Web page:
|Serena hits a return against Victoria Azarenka of Belarus in their women's singles quarter-final match on day 10 of the Australian Open tennis tournament in Melbourne on January 27, 2010. AFP photo|
MELBOURNE, Jan 27, 2010 (AFP) - Serena Williams staged a stunning comeback from the brink of defeat to make the Australian Open semi-finals on Wednesday, but sister Venus was eliminated by China's Li Na.
The defending champion and 11-time Grand Slam winner was down 4-6, 0-4 to seventh seed Victoria Azarenka before she got back on track, winning a tense tiebreaker 7/4 to level the match.
Azarenka was rattled and Serena rammed home her advantage in the final set to win 4-6, 7-6 (7/4), 6-2 and set up a last four clash with Li, who also came from behind to shock Venus 2-6, 7-6 (7/4), 7-5.
Thursday's other semi-final is between comeback queen Justine Henin and the unseeded Zheng Jie, with China having two players in the last four of a Grand Slam for the first time.
Fifth seeded Andy Murray plays 14th seed Marin Cilic in the first men's semi-final on Thursday with Roger Federer facing Nikolay Davydenko and Novak Djokovic against Jo-Wilfried Tsonga in quarter-final action later Wednesday.
Serena had been in imposing form in reaching the last eight, but she made a string of unforced errors and battled to control her serve early against the Belarussian, who she beat here last year on her way to the title.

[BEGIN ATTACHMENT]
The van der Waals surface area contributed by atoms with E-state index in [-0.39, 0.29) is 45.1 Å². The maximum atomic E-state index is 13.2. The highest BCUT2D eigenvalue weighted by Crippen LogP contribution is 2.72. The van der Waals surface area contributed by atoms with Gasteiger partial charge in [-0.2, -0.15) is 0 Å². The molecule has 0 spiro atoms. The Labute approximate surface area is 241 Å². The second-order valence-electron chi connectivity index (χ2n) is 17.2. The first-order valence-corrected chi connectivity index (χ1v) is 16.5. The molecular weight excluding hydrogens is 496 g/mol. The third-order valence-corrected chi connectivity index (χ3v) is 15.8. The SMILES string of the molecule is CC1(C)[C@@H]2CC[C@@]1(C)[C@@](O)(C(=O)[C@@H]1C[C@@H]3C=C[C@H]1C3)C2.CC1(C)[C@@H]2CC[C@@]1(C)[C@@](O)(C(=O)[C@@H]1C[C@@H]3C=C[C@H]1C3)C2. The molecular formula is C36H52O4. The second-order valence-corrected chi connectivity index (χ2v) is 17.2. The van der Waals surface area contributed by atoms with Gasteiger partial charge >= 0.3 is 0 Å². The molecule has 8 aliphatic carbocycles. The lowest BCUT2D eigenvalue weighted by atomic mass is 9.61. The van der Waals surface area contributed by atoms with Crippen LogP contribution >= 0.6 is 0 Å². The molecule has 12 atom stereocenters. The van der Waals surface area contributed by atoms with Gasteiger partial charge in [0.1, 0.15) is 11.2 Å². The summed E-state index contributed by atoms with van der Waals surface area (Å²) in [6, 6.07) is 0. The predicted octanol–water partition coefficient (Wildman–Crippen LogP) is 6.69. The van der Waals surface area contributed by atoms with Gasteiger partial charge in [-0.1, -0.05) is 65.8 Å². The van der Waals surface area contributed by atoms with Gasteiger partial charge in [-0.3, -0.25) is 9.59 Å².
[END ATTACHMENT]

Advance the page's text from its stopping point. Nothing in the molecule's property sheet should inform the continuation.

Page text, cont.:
But with her left knee and right thigh bandaged, she began to swing freely and her game snapped back to its dominant best.
Williams found it hard to believe she won after having been down two service breaks in the second set.
"I am surprised and I am just happy to still be here," she said. "I didn't expect to win when I was down 0-4.
"I was like 'well at least I am still in the doubles'.
"I was thinking if I lost today and lost the doubles I could get a flight home on Friday."
Venus should have made it a sister act in the semis, but she threw it away against Li in a scrappy match where they made a incredible combined 110 unforced errors.
She was one set and 4-2 up in the second when Li made her move, becoming relaxed as she began to play with greater freedom.
At the same time, Venus tightened up as her forehand went to pieces on Rod Laver Arena.
Venus, who has won seven Grand Slam titles but never been at her best in Melbourne, making only one final in 11 attempts, said Li had been the better player.
"I think I was playing good tennis -- I don't think it has anything to do with whether I was playing good," she said.
"I have to give her a lot of credit for playing well and picking her game up."
Making the semi-finals of a Grand Slam for the first time was a dream come true for the Chinese 16th seed.
"It's the best day of my whole life," an exuberant Li said.
"It's good for both players and it's good for Chinese tennis."
The 17th-ranked Li set herself a goal this year of breaking into the top 10, and will now achieve that after reaching the semi-finals.
"It's so exciting, maybe I'll have a beer tonight," a smiling Li said.
"I don't know because my goal this year was top 10, but now it's only January, so it's come quickly."
When asked whether she will dream about reaching the top five she replied: "Maybe -- why not?"